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Maybe congregations shouldn’t try to keep young people

Maybe congregations shouldn’t try to keep young people

The Rev Heidi Haverkamp wonders in essay on the Collegeville Institute website, if perhaps congregations should not try so hard to keep their young people:

Last week, I attended an interfaith dinner at a local synagogue. Christians, Jews, Muslims, Hindus, and others broke bread together and listened to presentations on Jewish holidays. I sat next to the Purim presenter—an 11th grade boy in a kippah with a bleach blond curl hanging over one eye. I’ll call him “Jacob.” Jacob told me about his 8-bit music compositions using an old Game Boy, the colleges where he wants to apply, and bassoon composers. We also talked about religion. He said, “I like being Jewish, but I don’t really see myself as religious.” He liked being part of his synagogue, was obviously involved and respected by the adults around him, and gave the most engaging and fun presentation that evening. But as we ate buttered challah before dinner, Jacob shared with me that he probably would not continue to be “religious” when he left for college.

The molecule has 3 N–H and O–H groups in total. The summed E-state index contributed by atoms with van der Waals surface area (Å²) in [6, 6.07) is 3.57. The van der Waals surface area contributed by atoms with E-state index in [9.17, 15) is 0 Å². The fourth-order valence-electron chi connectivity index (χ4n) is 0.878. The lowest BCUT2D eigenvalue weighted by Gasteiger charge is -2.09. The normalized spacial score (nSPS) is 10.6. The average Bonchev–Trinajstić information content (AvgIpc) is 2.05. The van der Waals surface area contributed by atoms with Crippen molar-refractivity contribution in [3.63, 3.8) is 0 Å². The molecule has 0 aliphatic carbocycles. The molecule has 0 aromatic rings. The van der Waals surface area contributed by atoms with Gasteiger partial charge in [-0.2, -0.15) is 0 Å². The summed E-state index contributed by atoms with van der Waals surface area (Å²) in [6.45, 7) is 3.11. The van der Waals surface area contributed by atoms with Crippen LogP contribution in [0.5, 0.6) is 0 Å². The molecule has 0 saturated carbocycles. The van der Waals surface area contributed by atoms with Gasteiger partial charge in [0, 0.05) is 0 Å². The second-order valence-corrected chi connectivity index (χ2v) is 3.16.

There is no shortage of speculation about why religious institutions are failing young people. Yet, here is a young man who feels welcome, fully engages with his community and its worship, is recognized for his gifts and leadership, and still doesn’t plan to continue being “religious.” (What he might mean by that term would be a whole other blog post.)


That doesn’t mean religious congregations should give up, or that they’re doomed, or that some young people won’t become passionately religious people. My fear is that congregations will become obsessed with ways to “fix” our churches, believing that we can convince young people not to leave by provocative Tweets, new worship styles, the right youth pastor, a “relevant message,” or some other magical solution. If only our churches were different, we suppose, our teenagers and young adults would be attending regularly and worshipping with gusto. Standing in the midst of a cultural shift like this one, we can’t think that way. This is not to say that we shouldn’t try new things or think of what would benefit our young people. But like Jacob, they may still not feel as though organized religion is a place for them, even if they love their congregation.

Instead, we should have confidence that it is enough to be a faith community with integrity—with great worship, music, traditions, and youth programs, whatever they may be in our tradition and congregation—and to be a faith community that cares about and celebrates kids.

Read it all here.


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Weiwen Ng


Not all young individuals want to have uncommitted sex. In addition, those young adults who want to have uncommitted sex could easily do so in church without being concerned about what the church thinks.